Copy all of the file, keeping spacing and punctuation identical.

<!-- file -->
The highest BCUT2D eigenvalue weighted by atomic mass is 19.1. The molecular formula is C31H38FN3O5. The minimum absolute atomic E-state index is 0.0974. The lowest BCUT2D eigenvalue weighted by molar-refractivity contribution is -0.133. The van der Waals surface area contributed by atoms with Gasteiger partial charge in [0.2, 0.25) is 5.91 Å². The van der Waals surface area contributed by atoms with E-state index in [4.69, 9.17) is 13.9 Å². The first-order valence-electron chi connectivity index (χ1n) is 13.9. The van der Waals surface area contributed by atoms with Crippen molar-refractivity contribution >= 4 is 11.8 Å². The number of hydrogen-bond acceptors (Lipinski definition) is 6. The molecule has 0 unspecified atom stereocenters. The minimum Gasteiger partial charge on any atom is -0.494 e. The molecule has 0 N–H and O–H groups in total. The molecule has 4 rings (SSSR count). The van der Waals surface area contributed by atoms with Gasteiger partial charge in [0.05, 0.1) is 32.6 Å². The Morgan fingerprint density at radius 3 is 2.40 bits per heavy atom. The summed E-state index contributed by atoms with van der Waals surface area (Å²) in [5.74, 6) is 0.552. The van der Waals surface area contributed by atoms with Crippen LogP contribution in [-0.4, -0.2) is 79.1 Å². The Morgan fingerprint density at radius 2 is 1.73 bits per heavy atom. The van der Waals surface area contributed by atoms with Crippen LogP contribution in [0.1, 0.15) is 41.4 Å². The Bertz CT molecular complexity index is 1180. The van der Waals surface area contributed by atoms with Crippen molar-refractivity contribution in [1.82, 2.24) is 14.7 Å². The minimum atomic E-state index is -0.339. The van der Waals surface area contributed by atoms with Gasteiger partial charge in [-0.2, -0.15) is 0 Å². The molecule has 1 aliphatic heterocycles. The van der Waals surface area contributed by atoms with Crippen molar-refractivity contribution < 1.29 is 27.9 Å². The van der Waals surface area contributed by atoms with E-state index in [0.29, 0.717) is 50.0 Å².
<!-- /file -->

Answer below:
The highest BCUT2D eigenvalue weighted by atomic mass is 19.1. The molecular formula is C31H38FN3O5. The minimum absolute atomic E-state index is 0.0974. The lowest BCUT2D eigenvalue weighted by molar-refractivity contribution is -0.133. The van der Waals surface area contributed by atoms with Gasteiger partial charge in [0.2, 0.25) is 5.91 Å². The van der Waals surface area contributed by atoms with E-state index in [4.69, 9.17) is 13.9 Å². The first-order valence-electron chi connectivity index (χ1n) is 13.9. The van der Waals surface area contributed by atoms with Crippen molar-refractivity contribution >= 4 is 11.8 Å². The number of hydrogen-bond acceptors (Lipinski definition) is 6. The molecule has 0 unspecified atom stereocenters. The minimum Gasteiger partial charge on any atom is -0.494 e. The molecule has 0 N–H and O–H groups in total. The molecule has 4 rings (SSSR count). The van der Waals surface area contributed by atoms with Gasteiger partial charge in [0.05, 0.1) is 32.6 Å². The Morgan fingerprint density at radius 3 is 2.40 bits per heavy atom. The summed E-state index contributed by atoms with van der Waals surface area (Å²) in [5.74, 6) is 0.552. The van der Waals surface area contributed by atoms with Crippen LogP contribution in [-0.4, -0.2) is 79.1 Å². The Morgan fingerprint density at radius 2 is 1.73 bits per heavy atom. The van der Waals surface area contributed by atoms with Crippen LogP contribution in [0.1, 0.15) is 41.4 Å². The Bertz CT molecular complexity index is 1180. The van der Waals surface area contributed by atoms with Crippen molar-refractivity contribution in [1.82, 2.24) is 14.7 Å². The minimum atomic E-state index is -0.339. The van der Waals surface area contributed by atoms with Gasteiger partial charge in [-0.2, -0.15) is 0 Å². The molecule has 1 aliphatic heterocycles. The van der Waals surface area contributed by atoms with Crippen molar-refractivity contribution < 1.29 is 27.9 Å². The van der Waals surface area contributed by atoms with E-state index in [0.29, 0.717) is 50.0 Å².